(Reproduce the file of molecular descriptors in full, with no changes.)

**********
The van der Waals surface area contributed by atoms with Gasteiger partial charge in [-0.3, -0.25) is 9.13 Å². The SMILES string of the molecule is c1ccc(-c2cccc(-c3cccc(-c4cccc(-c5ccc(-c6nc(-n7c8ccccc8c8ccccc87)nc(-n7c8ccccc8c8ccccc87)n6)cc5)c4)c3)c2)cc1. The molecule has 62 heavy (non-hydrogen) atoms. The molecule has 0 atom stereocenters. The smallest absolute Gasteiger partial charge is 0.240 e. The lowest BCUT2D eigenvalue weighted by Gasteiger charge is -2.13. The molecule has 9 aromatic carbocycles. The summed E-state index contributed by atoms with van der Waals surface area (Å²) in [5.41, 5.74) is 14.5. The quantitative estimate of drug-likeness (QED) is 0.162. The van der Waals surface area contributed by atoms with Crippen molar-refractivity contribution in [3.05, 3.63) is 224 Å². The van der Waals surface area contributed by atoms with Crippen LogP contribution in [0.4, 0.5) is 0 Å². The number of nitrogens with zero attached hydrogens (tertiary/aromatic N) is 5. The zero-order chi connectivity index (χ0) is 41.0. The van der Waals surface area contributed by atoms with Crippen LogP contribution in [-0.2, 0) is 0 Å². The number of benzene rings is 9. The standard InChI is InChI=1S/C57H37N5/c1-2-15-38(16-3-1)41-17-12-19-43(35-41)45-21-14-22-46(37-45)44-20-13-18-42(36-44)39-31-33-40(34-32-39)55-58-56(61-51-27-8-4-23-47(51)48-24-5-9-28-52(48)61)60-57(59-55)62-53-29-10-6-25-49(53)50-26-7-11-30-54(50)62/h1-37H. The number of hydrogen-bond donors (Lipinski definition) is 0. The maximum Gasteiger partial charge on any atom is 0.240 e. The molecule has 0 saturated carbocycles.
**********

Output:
The van der Waals surface area contributed by atoms with Gasteiger partial charge in [-0.3, -0.25) is 9.13 Å². The SMILES string of the molecule is c1ccc(-c2cccc(-c3cccc(-c4cccc(-c5ccc(-c6nc(-n7c8ccccc8c8ccccc87)nc(-n7c8ccccc8c8ccccc87)n6)cc5)c4)c3)c2)cc1. The molecule has 62 heavy (non-hydrogen) atoms. The molecule has 0 atom stereocenters. The smallest absolute Gasteiger partial charge is 0.240 e. The lowest BCUT2D eigenvalue weighted by Gasteiger charge is -2.13. The molecule has 9 aromatic carbocycles. The summed E-state index contributed by atoms with van der Waals surface area (Å²) in [5.41, 5.74) is 14.5. The quantitative estimate of drug-likeness (QED) is 0.162. The van der Waals surface area contributed by atoms with Crippen molar-refractivity contribution in [3.05, 3.63) is 224 Å². The van der Waals surface area contributed by atoms with Crippen LogP contribution in [0.4, 0.5) is 0 Å². The number of nitrogens with zero attached hydrogens (tertiary/aromatic N) is 5. The zero-order chi connectivity index (χ0) is 41.0. The van der Waals surface area contributed by atoms with Crippen LogP contribution in [-0.2, 0) is 0 Å². The number of benzene rings is 9. The standard InChI is InChI=1S/C57H37N5/c1-2-15-38(16-3-1)41-17-12-19-43(35-41)45-21-14-22-46(37-45)44-20-13-18-42(36-44)39-31-33-40(34-32-39)55-58-56(61-51-27-8-4-23-47(51)48-24-5-9-28-52(48)61)60-57(59-55)62-53-29-10-6-25-49(53)50-26-7-11-30-54(50)62/h1-37H. The number of hydrogen-bond donors (Lipinski definition) is 0. The maximum Gasteiger partial charge on any atom is 0.240 e. The molecule has 0 saturated carbocycles.